substitution of a method by a callable object

netimen netimen at gmail.com
Wed Oct 22 23:58:28 CEST 2008


On 23 окт, 00:34, Terry Reedy <tjre... at udel.edu> wrote:
> George Sakkis wrote:
> > On Oct 22, 12:13 pm, netimen <neti... at gmail.com> wrote:
>
> >> Can I substitute a method of a class by a callable object (not a
> >> function)? I can very easy insert my function in a class as a method,
> >> but an object - can't.
>
> >> I have the following:
>
> >> class Foo(object):
> >>     pass
>
> >> class Obj(object):
> >>     def __call__(self, obj_self):
> >>         print 'Obj'
>
> >> def func(self):
> >>     print 'func'
>
> >> f = Foo()
> >> Foo.meth = func
> >> f.meth() # all goes OK
> >> Foo.meth = Obj()
> >> f.meth() # I get TypeError: __call__() takes exactly 2 arguments (1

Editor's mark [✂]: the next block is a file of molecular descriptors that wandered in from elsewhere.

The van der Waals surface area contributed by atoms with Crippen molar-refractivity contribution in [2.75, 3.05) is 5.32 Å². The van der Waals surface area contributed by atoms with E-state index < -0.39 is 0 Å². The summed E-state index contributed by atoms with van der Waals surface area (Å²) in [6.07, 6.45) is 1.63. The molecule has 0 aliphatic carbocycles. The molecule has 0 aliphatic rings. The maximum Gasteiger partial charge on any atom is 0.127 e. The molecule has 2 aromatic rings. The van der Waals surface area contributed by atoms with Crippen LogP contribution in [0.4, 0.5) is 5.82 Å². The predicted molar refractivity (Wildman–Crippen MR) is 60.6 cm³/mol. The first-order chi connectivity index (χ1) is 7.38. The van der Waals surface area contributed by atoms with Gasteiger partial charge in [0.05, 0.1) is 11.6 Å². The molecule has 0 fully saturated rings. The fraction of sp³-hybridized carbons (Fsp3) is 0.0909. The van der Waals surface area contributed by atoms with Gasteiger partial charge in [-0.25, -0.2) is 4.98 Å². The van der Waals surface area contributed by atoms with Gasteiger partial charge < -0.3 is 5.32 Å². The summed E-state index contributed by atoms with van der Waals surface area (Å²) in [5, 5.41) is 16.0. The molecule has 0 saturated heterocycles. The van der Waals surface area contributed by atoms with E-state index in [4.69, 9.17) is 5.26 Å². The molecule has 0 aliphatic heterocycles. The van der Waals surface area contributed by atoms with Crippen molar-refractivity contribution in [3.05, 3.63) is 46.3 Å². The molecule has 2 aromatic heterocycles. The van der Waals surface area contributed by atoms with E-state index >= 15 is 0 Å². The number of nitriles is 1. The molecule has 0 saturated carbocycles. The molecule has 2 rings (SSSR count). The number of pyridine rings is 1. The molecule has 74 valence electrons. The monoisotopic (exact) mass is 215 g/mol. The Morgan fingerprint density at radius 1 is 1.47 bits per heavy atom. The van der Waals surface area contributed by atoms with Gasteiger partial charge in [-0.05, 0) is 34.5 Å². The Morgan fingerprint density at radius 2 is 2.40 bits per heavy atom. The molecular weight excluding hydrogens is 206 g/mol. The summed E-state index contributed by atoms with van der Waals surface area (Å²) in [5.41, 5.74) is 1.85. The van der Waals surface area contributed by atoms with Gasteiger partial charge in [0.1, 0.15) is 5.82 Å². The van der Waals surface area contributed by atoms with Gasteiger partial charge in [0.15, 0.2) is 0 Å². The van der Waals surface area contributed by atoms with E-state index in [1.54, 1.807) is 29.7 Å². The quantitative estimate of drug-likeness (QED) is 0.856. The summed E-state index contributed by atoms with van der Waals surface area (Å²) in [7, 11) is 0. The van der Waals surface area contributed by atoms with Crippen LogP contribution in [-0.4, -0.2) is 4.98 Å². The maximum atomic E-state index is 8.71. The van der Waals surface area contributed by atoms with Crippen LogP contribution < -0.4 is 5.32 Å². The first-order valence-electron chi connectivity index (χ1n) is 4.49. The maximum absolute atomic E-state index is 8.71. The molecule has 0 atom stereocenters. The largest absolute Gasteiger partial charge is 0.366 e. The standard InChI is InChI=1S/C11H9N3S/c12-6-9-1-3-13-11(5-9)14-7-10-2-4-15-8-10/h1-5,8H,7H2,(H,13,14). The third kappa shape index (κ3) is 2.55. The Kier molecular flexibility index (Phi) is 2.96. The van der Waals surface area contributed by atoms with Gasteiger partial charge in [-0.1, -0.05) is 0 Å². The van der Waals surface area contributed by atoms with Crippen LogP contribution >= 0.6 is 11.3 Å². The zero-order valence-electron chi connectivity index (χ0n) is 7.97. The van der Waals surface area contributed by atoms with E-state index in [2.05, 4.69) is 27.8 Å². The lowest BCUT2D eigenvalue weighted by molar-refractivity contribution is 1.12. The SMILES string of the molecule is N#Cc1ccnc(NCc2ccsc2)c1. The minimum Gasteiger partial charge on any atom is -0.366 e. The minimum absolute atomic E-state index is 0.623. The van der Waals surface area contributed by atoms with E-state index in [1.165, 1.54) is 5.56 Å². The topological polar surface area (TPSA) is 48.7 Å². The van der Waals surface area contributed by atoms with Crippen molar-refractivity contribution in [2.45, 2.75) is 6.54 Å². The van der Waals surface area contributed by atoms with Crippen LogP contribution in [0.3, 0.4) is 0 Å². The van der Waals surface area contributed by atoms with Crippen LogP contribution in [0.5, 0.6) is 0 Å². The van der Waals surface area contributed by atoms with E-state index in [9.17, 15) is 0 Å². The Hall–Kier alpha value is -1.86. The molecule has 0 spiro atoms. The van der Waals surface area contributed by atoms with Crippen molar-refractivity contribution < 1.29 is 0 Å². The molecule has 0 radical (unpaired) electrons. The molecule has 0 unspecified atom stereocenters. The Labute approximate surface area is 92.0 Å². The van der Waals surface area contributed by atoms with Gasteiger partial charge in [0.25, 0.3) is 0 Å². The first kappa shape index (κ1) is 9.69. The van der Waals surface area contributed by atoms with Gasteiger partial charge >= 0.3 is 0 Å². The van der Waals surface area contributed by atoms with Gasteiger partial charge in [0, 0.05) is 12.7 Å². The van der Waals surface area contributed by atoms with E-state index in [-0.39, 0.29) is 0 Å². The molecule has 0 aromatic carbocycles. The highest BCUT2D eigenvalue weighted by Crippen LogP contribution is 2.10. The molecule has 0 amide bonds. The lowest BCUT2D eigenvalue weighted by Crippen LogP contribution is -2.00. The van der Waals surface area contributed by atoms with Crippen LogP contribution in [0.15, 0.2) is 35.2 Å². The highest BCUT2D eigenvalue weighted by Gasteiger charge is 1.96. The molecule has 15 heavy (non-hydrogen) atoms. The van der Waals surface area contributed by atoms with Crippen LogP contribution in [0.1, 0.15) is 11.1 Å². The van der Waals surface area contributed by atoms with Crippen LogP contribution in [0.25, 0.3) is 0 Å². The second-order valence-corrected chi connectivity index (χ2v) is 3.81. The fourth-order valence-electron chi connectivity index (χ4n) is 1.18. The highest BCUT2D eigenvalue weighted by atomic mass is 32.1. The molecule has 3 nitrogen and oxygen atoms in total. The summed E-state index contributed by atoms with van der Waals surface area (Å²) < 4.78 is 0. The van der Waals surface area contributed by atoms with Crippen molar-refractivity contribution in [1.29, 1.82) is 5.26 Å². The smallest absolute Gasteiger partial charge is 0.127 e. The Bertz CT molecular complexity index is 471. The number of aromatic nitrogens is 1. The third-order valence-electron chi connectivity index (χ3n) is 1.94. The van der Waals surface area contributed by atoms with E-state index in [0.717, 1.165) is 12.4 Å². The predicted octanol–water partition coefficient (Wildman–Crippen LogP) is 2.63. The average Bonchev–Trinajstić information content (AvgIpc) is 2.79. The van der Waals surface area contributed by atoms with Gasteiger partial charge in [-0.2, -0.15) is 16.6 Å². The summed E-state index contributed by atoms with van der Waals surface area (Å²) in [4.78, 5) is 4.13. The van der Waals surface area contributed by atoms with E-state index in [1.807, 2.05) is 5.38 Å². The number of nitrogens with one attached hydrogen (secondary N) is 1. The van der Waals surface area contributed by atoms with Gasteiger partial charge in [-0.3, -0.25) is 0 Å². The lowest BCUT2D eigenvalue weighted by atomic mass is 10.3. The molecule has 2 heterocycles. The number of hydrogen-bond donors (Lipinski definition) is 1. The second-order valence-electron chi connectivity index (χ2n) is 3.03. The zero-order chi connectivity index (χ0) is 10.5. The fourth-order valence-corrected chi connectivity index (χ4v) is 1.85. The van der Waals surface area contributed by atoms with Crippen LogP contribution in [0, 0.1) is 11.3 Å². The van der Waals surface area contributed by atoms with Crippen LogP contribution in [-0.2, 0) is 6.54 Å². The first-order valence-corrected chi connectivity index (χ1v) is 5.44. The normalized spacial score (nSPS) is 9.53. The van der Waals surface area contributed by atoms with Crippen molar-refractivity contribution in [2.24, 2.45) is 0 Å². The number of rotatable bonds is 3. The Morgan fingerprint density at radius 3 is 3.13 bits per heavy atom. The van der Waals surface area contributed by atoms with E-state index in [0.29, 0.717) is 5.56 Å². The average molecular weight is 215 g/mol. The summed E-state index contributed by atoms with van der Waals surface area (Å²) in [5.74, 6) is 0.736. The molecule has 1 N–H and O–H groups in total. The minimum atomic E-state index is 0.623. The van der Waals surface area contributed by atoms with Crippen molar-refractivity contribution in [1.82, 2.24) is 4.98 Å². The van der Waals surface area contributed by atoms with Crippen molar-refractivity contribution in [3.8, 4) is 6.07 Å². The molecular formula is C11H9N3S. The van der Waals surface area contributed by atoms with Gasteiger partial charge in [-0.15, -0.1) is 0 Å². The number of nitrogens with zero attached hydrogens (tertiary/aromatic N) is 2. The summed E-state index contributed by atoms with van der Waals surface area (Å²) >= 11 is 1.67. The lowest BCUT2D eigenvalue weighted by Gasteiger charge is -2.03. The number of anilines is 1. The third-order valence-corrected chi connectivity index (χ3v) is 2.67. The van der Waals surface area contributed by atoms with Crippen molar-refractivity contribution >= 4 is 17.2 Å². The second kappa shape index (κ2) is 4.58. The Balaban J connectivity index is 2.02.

> >> given)
>
> > You have to wrap it as an (unbound) instance method explicitly:
>
> Nope.  As the error message says, the method was called with nothing
> provided to be bound to the extraneous parameter obj_self.  Either
> provide an arg, such as with f.meth(1), *or* delete obj_self and 'Obj'
> is printed, with both 2.5 and 3.0.

OK, I have implemented Bruno Desthuilliers example. But there is
another question: can I having a method determine if it is an instance
of given class. So:

class Obj(object):
      __name__ = "Obj" # for Method.__repr_

     def __call__(self, obj_self):
         print 'Obj'

     def __get__(self, instance, cls):
         return MethodType(self, instance, cls)

class Foo(object):
    pass

Foo.meth = Obj()

## in some another place of code
if isinstance(Foo.meth, Obj): # doesn't work because type(Foo.meth) is
now 'instancemethod'
   ...

Can I determine that?



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